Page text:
• Heavy resources remain in departments.
    • Getting different groups to play requires some work.
    • Dot Connector: Meso-level organizational structure
    • Gather people intellectually, virtually, and physically.
    • Buying lunch an effective bribe.
    • Sustaining networks easier in world of digital and social media.
    • Examples: ETSI, iFoundry, APIE2.
    • May benefit from pairwork.
  • 25. Example: Evolution of ETSI & iFoundry
    • ETSI = Engineering & Technology Studies at Illinois. http://www-illigal.ge.uiuc.edu/ETSI
    • Started as lecture series & website in 2006 following blog post.
    • Grew to grassroots network of faculty in engineering, arts, SS, and humanities.
    • Evolved into iFoundry, Illinois Foundry for Innovation in Engineering Education.
  • 26. From Pairwork to Network
    • Went from solo to teamwork in the quality revolution. Skipped pairwork.
    • Georges Harik, early Google employee: pairs 20x more productive than singletons.
    • Get
      • Large opportunity for complementary skills.
      • Low coordination costs.
      • Maximal opportunity for marginal creativity.
      • Effective emotional leveling.
    • Great pairwork yields great networks.
    Wilbur Wright Orville Wright
  • 27. Credit Assignment
    • How do research, teaching dollars flow to different units?
    • Same problem in computer science: credit assignment problem of machine learning.
    • How do you set up triple jump in checkers?
    • Reinforcement learning (Q-learning) solves problem as iterative approximation to dynamic programming.
    • Notion of state critical.
    • Contributions to state:
      • Who hired.
      • Who invested in startup.
      • Who provides office.
      • External reputation.
  • 28. Lessons from/for the IT Landscape
    • Human networks trump electronic networks.
    • IT does help overcome space & time.
    • Some inobvious lessons:
      • E-mail is dead.
      • Facebook rules & wikis drool.
      • Mining, learning, & the future of active collaboration.
      • Overcoming NIH disease.
  • 29. E-mail is Dead
    • You’re a postmodern. You use e-mail.
    • Your kids don’t.
    • Sharethis did study of twentysomethings & there’s demographic wave moving through.
    • Computer usage:
      • AIM box
      • Facebook page
      • Give e-mail password to parents to check.
    • What they seek: Immediacy, publc/private persona, relationships & sharing as primary values.
    • IT lesson: E-mail is commodity service & not central to creativity-interdisciplinary enhancement.
  • 30. Why Facebook Rules & Wikis Drool
    • Social networking (SN) & Facebook exploded onto scene.
    • Wiki usage in industry and academy hit and miss (4 dreaded words: “We have a wiki.”).
    • Key differences:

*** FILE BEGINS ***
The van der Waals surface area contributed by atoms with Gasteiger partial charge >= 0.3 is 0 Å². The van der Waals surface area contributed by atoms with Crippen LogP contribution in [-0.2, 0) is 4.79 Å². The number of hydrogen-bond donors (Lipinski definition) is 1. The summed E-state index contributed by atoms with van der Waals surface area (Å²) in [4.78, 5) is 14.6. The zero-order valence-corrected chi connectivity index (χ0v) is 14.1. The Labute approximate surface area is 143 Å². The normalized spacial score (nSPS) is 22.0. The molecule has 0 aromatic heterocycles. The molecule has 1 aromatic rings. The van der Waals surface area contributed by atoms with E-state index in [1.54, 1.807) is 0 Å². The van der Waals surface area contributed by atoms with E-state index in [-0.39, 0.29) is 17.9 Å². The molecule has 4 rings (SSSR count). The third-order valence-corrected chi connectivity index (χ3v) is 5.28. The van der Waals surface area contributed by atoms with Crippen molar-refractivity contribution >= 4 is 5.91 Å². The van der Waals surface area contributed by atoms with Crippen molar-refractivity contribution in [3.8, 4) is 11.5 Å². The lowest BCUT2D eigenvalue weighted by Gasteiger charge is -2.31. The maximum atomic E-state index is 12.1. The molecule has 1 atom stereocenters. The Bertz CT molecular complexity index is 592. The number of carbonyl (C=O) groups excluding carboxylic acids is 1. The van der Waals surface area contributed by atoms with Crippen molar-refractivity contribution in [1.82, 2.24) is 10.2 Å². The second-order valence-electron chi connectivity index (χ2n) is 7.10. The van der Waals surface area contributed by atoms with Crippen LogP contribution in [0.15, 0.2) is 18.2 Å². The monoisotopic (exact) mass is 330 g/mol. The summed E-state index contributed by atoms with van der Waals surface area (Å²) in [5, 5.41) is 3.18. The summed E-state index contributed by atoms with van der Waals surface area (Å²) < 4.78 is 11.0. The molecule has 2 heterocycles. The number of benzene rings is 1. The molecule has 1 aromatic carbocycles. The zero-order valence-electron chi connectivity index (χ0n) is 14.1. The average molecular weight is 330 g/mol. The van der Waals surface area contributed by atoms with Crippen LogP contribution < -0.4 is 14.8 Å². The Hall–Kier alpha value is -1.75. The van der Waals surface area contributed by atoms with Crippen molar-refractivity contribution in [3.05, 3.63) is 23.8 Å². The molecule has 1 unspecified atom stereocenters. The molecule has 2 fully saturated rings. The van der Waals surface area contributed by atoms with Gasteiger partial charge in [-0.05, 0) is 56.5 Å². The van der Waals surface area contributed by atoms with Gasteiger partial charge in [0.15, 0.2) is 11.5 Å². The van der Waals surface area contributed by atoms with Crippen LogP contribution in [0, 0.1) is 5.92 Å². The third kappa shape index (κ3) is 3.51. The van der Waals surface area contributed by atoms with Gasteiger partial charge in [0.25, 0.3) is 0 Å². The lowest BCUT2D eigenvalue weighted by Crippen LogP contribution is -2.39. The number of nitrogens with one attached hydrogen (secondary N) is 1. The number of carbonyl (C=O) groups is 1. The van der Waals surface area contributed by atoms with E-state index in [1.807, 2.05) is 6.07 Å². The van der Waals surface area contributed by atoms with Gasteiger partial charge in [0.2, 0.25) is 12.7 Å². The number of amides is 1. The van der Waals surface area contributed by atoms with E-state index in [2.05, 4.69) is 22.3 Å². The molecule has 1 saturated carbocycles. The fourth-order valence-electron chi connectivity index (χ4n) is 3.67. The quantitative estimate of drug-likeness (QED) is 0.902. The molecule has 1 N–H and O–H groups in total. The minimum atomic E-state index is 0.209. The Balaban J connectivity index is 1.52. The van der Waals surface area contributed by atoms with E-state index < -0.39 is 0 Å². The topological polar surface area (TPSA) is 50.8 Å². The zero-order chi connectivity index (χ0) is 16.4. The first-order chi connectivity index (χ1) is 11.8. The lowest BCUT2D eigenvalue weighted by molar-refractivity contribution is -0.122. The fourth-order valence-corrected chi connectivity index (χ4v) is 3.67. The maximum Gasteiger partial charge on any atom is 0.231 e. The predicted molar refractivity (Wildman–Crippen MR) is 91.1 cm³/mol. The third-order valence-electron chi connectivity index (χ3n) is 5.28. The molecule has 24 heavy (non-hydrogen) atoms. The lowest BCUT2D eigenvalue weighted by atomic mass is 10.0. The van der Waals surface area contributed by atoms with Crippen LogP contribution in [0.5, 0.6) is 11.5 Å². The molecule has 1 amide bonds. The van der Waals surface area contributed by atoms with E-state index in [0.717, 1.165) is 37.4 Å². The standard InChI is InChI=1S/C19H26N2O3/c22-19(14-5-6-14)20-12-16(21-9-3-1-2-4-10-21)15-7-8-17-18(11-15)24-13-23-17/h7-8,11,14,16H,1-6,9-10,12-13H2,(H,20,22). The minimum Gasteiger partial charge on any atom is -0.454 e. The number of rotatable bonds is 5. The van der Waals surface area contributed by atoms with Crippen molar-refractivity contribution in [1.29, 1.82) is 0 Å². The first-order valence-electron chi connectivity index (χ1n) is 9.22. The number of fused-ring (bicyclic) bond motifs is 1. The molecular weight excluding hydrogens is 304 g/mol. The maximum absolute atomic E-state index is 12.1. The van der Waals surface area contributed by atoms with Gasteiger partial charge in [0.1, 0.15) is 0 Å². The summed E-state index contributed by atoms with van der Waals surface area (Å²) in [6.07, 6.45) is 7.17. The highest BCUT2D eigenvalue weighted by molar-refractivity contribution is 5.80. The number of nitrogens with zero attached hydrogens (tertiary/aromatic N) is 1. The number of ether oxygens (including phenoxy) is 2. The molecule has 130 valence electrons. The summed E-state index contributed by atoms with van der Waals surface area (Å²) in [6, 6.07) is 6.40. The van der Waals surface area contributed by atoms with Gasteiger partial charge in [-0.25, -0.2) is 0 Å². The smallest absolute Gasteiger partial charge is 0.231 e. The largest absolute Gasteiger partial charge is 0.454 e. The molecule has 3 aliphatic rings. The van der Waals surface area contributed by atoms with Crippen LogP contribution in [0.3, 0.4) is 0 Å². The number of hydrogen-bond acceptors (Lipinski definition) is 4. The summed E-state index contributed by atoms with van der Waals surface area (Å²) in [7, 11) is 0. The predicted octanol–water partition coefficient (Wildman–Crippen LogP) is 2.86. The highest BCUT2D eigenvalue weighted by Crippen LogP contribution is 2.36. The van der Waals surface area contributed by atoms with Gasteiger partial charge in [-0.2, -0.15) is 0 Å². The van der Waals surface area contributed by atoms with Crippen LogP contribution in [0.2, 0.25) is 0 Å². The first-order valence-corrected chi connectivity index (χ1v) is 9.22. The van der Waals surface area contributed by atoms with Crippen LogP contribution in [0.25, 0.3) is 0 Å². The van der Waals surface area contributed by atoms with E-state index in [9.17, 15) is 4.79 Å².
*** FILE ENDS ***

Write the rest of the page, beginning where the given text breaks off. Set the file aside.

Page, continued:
• Facebook offers rooted public/private identity to individuals & groups emerge from individual interactions.
      • Wikis offer largely private group identity & groups are often primary centralized focus.
      • Facebook powered enthusiastically by participants (Linkedin, too) & Wikis die when creator loses interest.
      • Wikis exhibit tragedy of the commons.
    • IT lesson. Model future IT after SN model
  • 31. DISCUS & Active Collaborative Systems
    • DISCUS project between Illinois Genetic Algorithms Lab and Automated Learning Group at NCSA.
    • Distributed innovation and scalable collaboration in uncertain settings.
    • Use text mining, social network analysis, and genetic algorithms to model semantics & networks.
    Semantic Visualization w/ KeyGraph
  • 32. Overcoming NIH Disease
    • NIH = not invented here.
    • Universities are secretive, prideful entities.
    • Seek competitive advantage by “owning” systems, content, IP, curricula, etc.
    • Leads to closed systems & reduction in influence.
    • Internet is open world. OCW, open-source software, and commercial sharing sites.
    • Offer advantages in traffic, convenience & influence.
    • IT lesson. Move toward openness on multiple fronts, including use of commercial systems.
  • 33. Bottom Line
    • Have considered
      • Framework for understanding change.
      • Human dimensions of creative interdisciplinarity.
      • Lessons from and for IT landscape.
    • Times demand greater support of interdisciplinary research, education, and service.
    • Organizational (human) problem comes first.
    • IT has supporting role for creating mesolevel support of dot-connectors.
    • Universities that “get it” will prosper, and those that don’t risk falling in stature to those that do.
  • 34. Playing Well with Others in a Creative Era David E. Goldberg Illinois Foundry for Innovation in Engineering Education University of Illinois at Urbana-Champaign Urbana, IL 61801 [email_address]